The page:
Though based on Anthony Berkeley's suspense novel "Before the Fact" (written under the pseudonym of Francis Iles), "Suspicion" goes through some very odd tonal shifts before settling into a more familiar (and creepy) suspense film. The first half mixes pure melodrama with playful (but sometimes ill-placed) comedic vignettes; Joan Fontaine's performance feels like a lighter version of the spindly heroine in "Rebecca," and Cary Grant largely maintains his naughty but handsome persona so carefully refined in prior comedies.
The DVD's featurette ably traces the film's production history - Hitchcock is said to have kept his eyes on the novel as a potential project since the mid-Thirties - but it doesn't really delve into the film's position as a reworking of bankable elements during the director's prolific period. (One can certainly see regular alternations between large-scale chase films, and restrictive dramas like "Lifeboat," "Rope," and "Dial M for Murder.")
More of a transitional work of note, "Suspicion" also reveals Hitchcock's use of Cary Grant's so-called darker side. Playing a possible murderer, Grant's behavioral shift from grinning cad to cold-faced dominator is pretty shocking, and he's quite terrifying during the film's infamous staircase sequence, approaching the camera with a potentially toxic glass of neon milk. The featurette focuses on this shift in Grant's screen persona, though what's lacking is a follow-through: show ing Hitchcock's shaping of Grant into a harder, less flippant (and therefore more believable) leading man (as in more potent works like "Notorious"), and Grant's subsequent return to the commercially appealing persona of the lovable cad from prior years.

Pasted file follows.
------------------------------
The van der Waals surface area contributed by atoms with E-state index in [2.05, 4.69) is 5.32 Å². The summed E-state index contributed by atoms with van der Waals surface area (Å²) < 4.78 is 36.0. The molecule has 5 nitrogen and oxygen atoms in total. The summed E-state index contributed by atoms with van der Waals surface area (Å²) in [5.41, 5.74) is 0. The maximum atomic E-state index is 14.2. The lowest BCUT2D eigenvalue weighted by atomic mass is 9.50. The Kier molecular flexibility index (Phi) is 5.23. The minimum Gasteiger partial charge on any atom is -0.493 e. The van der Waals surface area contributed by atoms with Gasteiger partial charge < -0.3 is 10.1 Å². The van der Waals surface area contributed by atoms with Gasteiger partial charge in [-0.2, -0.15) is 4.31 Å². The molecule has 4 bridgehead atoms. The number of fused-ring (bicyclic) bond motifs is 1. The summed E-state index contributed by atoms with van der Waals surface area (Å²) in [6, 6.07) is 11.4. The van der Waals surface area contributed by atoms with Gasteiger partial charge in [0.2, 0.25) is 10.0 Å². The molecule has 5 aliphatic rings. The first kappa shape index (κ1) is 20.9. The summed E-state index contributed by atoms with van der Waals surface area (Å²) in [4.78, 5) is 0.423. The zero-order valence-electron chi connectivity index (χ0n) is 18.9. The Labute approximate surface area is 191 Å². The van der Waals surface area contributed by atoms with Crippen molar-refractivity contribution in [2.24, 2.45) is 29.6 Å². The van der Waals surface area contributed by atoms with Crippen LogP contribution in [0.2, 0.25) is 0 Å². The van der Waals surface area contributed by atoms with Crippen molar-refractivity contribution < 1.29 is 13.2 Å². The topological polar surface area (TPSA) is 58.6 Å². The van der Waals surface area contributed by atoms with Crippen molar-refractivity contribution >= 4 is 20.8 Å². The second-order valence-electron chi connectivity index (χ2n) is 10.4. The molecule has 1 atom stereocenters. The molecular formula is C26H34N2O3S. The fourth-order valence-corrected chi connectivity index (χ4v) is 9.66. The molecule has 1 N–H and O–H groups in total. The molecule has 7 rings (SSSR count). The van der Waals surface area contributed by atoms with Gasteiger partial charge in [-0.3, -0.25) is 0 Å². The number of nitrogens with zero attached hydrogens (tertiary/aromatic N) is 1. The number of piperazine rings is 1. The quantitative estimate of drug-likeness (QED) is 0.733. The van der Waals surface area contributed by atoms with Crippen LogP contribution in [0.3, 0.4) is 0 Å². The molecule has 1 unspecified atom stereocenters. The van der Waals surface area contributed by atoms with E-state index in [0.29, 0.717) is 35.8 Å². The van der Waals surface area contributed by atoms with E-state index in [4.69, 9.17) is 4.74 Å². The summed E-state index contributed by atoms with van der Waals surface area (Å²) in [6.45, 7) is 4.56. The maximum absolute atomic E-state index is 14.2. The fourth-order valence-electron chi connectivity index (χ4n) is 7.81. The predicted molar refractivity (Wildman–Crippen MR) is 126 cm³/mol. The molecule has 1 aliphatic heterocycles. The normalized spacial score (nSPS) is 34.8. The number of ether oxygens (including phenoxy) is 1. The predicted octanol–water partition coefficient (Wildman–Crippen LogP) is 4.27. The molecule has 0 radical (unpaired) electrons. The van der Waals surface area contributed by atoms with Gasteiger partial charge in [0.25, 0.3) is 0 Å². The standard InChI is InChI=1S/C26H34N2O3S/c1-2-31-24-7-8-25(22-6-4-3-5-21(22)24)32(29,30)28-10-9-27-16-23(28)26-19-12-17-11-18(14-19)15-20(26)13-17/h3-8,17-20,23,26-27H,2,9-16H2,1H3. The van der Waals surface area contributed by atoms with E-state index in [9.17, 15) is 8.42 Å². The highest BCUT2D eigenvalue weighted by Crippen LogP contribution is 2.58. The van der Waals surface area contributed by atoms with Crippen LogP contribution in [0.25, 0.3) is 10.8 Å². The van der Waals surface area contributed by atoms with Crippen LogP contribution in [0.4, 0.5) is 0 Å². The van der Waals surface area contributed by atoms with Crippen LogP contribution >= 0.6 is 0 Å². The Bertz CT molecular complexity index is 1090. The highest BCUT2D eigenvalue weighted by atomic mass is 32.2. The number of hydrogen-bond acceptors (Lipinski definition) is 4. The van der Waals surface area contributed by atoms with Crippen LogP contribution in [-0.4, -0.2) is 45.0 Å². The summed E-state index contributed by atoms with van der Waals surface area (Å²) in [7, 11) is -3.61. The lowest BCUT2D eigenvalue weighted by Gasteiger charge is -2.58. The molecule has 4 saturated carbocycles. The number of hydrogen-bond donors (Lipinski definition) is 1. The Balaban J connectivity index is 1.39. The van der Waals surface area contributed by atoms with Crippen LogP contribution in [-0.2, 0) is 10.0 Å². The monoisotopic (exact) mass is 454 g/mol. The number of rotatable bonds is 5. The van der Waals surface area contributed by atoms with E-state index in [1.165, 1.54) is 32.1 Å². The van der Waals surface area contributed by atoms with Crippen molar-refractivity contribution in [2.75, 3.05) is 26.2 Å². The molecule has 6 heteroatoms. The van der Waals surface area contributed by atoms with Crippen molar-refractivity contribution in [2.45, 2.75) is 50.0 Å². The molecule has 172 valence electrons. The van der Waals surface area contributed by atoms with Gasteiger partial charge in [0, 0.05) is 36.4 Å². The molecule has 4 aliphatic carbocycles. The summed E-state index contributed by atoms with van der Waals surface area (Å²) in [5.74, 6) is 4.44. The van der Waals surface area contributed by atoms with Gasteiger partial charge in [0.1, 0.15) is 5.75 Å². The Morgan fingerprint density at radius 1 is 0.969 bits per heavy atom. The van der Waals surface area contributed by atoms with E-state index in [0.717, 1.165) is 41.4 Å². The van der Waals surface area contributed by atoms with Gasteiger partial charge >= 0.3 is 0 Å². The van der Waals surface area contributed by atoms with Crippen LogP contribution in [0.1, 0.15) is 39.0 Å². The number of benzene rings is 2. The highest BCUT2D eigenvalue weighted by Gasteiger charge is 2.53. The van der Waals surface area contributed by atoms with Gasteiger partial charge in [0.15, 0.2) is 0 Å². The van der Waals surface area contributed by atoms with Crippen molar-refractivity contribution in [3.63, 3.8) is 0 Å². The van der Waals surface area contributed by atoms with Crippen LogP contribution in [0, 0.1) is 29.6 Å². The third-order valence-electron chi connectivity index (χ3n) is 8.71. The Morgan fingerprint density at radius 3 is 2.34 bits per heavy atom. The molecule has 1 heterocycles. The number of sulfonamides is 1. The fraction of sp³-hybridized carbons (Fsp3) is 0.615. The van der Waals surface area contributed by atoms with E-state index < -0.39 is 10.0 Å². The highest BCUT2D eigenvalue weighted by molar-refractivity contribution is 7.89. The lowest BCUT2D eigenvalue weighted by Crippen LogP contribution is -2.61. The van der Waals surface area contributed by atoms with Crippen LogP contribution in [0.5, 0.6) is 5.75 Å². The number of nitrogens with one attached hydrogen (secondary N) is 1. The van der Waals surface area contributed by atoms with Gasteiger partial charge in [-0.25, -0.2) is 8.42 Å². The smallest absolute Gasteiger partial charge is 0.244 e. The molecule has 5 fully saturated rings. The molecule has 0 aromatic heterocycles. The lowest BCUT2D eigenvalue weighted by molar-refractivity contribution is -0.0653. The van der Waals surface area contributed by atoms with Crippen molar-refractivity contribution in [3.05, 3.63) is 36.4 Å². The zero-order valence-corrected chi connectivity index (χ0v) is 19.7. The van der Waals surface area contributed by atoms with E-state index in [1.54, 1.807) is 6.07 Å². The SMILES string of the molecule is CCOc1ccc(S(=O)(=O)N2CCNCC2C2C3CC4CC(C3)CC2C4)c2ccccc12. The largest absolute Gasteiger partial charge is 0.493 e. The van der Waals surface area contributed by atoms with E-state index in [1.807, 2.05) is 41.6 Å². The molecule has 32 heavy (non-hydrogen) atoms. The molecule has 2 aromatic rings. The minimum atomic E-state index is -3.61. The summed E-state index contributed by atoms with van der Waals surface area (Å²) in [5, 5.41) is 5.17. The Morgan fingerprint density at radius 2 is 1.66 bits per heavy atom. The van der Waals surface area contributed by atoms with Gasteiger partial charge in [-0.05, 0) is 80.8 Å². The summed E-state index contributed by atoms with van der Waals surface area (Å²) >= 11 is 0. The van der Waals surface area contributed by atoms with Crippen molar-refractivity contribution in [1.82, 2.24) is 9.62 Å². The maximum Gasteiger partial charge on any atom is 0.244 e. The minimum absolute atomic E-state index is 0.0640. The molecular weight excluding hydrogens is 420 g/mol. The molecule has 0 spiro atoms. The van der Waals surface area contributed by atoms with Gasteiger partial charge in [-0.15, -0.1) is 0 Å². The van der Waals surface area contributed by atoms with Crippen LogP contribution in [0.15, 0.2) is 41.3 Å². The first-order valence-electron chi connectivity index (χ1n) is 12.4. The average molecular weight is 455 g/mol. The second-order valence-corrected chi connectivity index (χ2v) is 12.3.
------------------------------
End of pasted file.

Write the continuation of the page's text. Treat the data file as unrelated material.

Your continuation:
Among the interviewed historians are Robert Osborne & author Bill Krohn ("Hitchcock at Work"), plus director Peter Bogdanovich, and Patricia Hitchcock. Collectively, they also trace Hitchcock's modest head-butting with the studio and censors, and his vain hope that the script's original ending would be used. While the chosen finale certainly helped the film become a major money-maker for studio RKO, some of the written dialogue plays like a moral lesson that's been fully blessed by the Production Code office.
Warner Bros' transfer is very nice, given the source print has its share of minor nicks and varying grain levels. The blacks are very solid, and the gray levels are well-balanced. Franz Waxman's score comes thorough well in the original mono mix, and the score and composer are given a small spotlight in the featurette, courtesy of son John Waxman.
This Warner Bros title is available separately or as part of the Alfred Hitchcock Signature Collection that includes: Strangers On A Train, Mr. And Mrs. Smith, Suspicion, North By Northwest, Dial M For Murder, Foreign Correspondent, The Wrong Man, Stage Fright and I Confess.
© 2004 Mark R. Hasan
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